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Monday, June 28 2010

Because seafood is generally eaten far less frequently in the U.S. than beef, pork, and chicken, many Americans never gain real familiarity with seafood in general and fish in particular. But thanks to modern science, we now know that there are many fish that are essentially superfoods, providing abundant nutrition with very little fat. The flavor can take some getting used to, but once you learn to enjoy a wide variety of fish, your health and your palate will benefit. Here are ten fish that are great for your health, your culinary delight, and the environment.

Pacific salmon: Salmon is widely regarded as one of the healthiest fish to eat, abundant in omega-3 fatty acids, Vitamin D, and calcium, but it's also delicious, with a distinct aroma and a delicate flavor to its pink and meaty flesh.

Pacific cod: Atlantic Cod has been overfished and is best left alone. Pacific cod, however, are abundant, and they're generally caught using more sustainable methods. There are lots of ways to cook it, but my personal favorite is baked with lemon juice, flour, and paprika.

Sardines: These tiny fish are extremely abundant both in the wild and on farms, so feel free to eat as many as you like. They're also healthy, and they have been used in a number of studies to prove the considerable health benefits of fish in general. It's easy to find them canned, but if you look hard enough, you can also find fresh sardines.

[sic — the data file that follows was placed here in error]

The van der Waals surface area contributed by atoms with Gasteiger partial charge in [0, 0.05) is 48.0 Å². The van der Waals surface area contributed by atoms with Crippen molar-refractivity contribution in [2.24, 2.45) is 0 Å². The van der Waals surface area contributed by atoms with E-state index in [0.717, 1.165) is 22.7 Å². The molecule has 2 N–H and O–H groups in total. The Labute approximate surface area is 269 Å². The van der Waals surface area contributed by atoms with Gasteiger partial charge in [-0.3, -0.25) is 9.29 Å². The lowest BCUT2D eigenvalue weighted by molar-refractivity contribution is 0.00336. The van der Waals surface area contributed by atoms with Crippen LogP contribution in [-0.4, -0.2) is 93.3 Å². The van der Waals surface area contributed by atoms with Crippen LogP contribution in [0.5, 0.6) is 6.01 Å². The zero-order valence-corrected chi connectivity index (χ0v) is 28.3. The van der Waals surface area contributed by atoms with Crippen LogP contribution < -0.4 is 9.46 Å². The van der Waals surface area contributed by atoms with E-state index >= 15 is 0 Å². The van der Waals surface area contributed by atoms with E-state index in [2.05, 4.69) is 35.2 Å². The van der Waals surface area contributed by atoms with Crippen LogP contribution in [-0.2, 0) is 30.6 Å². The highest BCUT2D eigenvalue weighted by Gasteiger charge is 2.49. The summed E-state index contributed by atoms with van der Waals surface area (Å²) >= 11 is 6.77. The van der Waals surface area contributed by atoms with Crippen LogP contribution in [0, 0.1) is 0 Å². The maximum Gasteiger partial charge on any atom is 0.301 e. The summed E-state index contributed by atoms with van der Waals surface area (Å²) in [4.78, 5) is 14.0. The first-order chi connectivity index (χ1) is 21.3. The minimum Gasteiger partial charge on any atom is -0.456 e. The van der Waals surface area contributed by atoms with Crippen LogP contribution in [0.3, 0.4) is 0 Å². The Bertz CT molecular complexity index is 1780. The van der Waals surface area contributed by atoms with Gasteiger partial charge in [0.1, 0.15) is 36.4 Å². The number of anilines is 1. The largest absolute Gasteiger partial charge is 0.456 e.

Herring: Herring are among the most environmentally sustainable fish to eat, so have as much as you want. They're great pickled, fried, baked, or even raw.

Anchovies: Anchovies are highly versatile for culinary purposes, serving as the bases for many types of fish sauce as well as a somewhat popular pizza topping. They're eaten in virtually every country in the world, and they're widely farmed, which means they're okay to eat.

Sablefish: This sweet fish is sometimes known as a "butterfish" due to its soft texture and delicate flavor. It's extremely healthy, and the fish are abundant in the North Pacific, so there are no ethical concerns with eating them. They're best fried, but their softness makes them versatile.

Mackerel: Mackerel is the perfect fish for seafood lovers who don't mind its strong taste. Along with the powerful flavor comes a meat that is firm and full of healthy materials. A smaller relative of tuna, these fish are widely abundant and perfectly fine to eat. They're eaten poached, baked, or fried, often as an appetizer or side dish.

Pacific halibut: This white fish is highly versatile and tends to appeal even to picky eaters who resist seafood. It's low in fat, rich and nutrients, and delicious in a wide variety of dishes. The Pacific halibut is abundant in the wild, and conservation groups approve of its consumption. The Atlantic halibut has been overfished and should be avoided.

Rainbow trout: Rainbow trout is similar to salmon but with a nuttier, slightly milder flavor. Like salmon, it's rich in fatty acids, and it also contains plenty of B12, which helps reduce heart disease. Rainbow trout are threatened in the wild, but it's perfectly acceptable to eat trout raised on farms.

Catfish: Catfish are among the coolest fish in the world, with a distinctive appearance and lots of character, but they also make great food. Varieties farmed in inland U.S. ponds make great, robust meat that's delicious fried up with vegetables and white wine sauce.

Posted by: Send a Meal AT 11:40 am   |  Permalink   |  0 Comments  |  Email

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